“Have confidence in your leaders and submit to their authority, because they keep watch over you as those who must give an account. Do this so that their work will be a joy, not a burden, for that would be of no benefit to you.”  Hebrews 13:17

Those Christians who live like Lone Rangers when it comes to their spirituality are in danger of getting shot in the wild, wild west of the world system. We must not live like rogues, refusing to put ourselves under the spiritual authority of a local church. We need encouragement but we also need accountability. And this is the reason God set up spiritual leaders in the church, to keep us on track.

Paul wrote about the need to establish spiritual elders in every local church that they had planted together. According to the Apostle these elders “…must hold firmly to the trustworthy message as it has been taught, so that he can encourage others by sound doctrine and refute those who oppose it.” In other words our local church leaderships is there to encourage us to grow and to keep us on track theologically and spiritually.

I’ve heard people say, “I don’t need a local church. I have a group of Christians I meet with on a regular basis and that is my church.” But, according to the Apostle, it’s not technically a local church until elders are in place. That’s why Paul wrote in Titus 1:5, “The reason I left you in Crete was that you might put in order what was left unfinished and appoint elders in every town, as I directed you.”

Qualified, godly, Spirit-appointed church leaders (not just a group of Christians that meet together regularly) are necessary for a church to be considered a “real” church. And we must be willing to submit to these spiritual leaders.

Of course there are times when leaders go off track. Sometimes we may have to make the hard decision to switch churches as a result. But, by and large, we must be willing to be under the spiritual authority that God himself has appointed—leaders of our local churches. It’s for our own good!

4.  Our support of the local church advances the gospel locally and globally.

“In the same way, the gospel is bearing fruit and growing throughout the whole world—just as it has been doing among you since the day you heard it and truly understood God’s grace.”  Colossians 1:6

In this passage Paul is writing to a local church planted by a guy named Epaphras. This disciple had probably heard Paul preach in the school of Tyrannus in Ephesus (Acts 19:8-10) and was so inspired he went back to his hometown and planted a church in Colossae. 

How did the people of Colossae hear the gospel? Through a church plant! How were people across the world hearing the gospel? Through church plants!

From Century numero uno A.D. the spread of the gospel message has been primarily through churches being planted and revitalized. Every Great Awakening worth its salt has had local churches smack dab in the middle of it. Every missionary movement that has made a lasting difference has launched and/or engaged local churches to drive the efforts.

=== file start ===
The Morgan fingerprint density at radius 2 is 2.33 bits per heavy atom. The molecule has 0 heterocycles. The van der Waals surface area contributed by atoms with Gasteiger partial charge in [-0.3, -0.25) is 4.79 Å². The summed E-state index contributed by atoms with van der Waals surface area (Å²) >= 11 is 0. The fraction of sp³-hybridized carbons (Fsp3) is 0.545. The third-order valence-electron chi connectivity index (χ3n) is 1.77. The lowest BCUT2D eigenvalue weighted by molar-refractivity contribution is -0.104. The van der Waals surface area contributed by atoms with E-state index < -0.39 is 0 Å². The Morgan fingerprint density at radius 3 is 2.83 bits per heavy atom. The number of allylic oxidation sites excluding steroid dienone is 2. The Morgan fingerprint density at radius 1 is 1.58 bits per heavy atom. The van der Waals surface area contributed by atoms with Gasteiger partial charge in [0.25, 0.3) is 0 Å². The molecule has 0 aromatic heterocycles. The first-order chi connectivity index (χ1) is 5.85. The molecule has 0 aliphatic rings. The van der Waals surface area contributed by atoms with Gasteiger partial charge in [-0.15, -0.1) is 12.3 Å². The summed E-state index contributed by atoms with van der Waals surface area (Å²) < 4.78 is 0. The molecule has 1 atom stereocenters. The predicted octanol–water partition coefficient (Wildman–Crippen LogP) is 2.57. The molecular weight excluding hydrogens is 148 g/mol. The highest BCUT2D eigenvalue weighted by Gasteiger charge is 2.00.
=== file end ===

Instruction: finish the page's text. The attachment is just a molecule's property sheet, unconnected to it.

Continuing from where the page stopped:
Again, the church is God’s Plan A. There is no Plan B!

And remember, I’m writing this as the Founder of Dare 2 Share, a para-church organization! I go to a local church but I’m not leading a local church. Our mission is to “Energize the church to mobilize their youth to gospelize their world!”

I don’t view our ministry in any way as a competition with the local church. Our role is to wash the feet of the Bride of Christ, strap on her boots of readiness, put the sword of the Spirit in her hand, turn her toward the battlefield and gently push.

Our greatest accomplishment will be the day that the mission of the church was so effectively being accomplished through the church that our efforts were no longer needed. That’s the day we could close our doors as a non-profit because the church was getting the job done. Until that day, I will fight for the church and I will do my best to see her be all that she can be so that she can accomplish all that God wants her to accomplish.

So please don’t give up on the church!

We are commanded to support her with our time, talent and treasure! We must help her be all that she can be. Stop looking for the perfect church (because there are none!) and start getting involved in a good, local congregation. If there are problems (and there will be) then become part of the solution. If there’s brokenness (and there is) then bring healing. If there’s legalism (which there may be) bring grace.

This is the very bride of Christ we’re talking about here brothers and sisters! Let’s stop complaining about the church and start going and growing like never before!

Unlikely Fighter